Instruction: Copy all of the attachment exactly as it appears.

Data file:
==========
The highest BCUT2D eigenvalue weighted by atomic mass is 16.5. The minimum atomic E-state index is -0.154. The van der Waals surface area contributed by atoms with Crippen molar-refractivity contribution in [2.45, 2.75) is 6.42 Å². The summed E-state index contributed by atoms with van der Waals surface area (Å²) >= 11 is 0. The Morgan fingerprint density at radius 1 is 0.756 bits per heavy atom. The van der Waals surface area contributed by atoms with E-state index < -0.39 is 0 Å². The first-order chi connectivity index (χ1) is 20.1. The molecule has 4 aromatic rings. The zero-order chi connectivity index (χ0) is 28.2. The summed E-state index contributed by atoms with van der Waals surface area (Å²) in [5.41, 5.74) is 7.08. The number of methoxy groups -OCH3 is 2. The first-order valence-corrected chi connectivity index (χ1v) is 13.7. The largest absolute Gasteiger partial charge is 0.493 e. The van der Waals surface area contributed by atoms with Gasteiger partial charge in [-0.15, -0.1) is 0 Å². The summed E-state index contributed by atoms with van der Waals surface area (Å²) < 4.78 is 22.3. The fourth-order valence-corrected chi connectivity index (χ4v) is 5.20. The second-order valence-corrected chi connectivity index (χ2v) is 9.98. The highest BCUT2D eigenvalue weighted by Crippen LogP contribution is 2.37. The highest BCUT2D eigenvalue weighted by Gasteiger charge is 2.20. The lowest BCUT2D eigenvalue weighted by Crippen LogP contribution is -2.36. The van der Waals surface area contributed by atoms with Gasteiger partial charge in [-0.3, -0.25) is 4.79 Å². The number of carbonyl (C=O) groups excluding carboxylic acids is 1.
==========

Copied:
The highest BCUT2D eigenvalue weighted by atomic mass is 16.5. The minimum atomic E-state index is -0.154. The van der Waals surface area contributed by atoms with Crippen molar-refractivity contribution in [2.45, 2.75) is 6.42 Å². The summed E-state index contributed by atoms with van der Waals surface area (Å²) >= 11 is 0. The Morgan fingerprint density at radius 1 is 0.756 bits per heavy atom. The van der Waals surface area contributed by atoms with E-state index < -0.39 is 0 Å². The first-order chi connectivity index (χ1) is 20.1. The molecule has 4 aromatic rings. The zero-order chi connectivity index (χ0) is 28.2. The summed E-state index contributed by atoms with van der Waals surface area (Å²) in [5.41, 5.74) is 7.08. The number of methoxy groups -OCH3 is 2. The first-order valence-corrected chi connectivity index (χ1v) is 13.7. The largest absolute Gasteiger partial charge is 0.493 e. The van der Waals surface area contributed by atoms with Gasteiger partial charge in [-0.15, -0.1) is 0 Å². The summed E-state index contributed by atoms with van der Waals surface area (Å²) < 4.78 is 22.3. The fourth-order valence-corrected chi connectivity index (χ4v) is 5.20. The second-order valence-corrected chi connectivity index (χ2v) is 9.98. The highest BCUT2D eigenvalue weighted by Crippen LogP contribution is 2.37. The highest BCUT2D eigenvalue weighted by Gasteiger charge is 2.20. The lowest BCUT2D eigenvalue weighted by Crippen LogP contribution is -2.36. The van der Waals surface area contributed by atoms with Gasteiger partial charge in [-0.3, -0.25) is 4.79 Å². The number of carbonyl (C=O) groups excluding carboxylic acids is 1.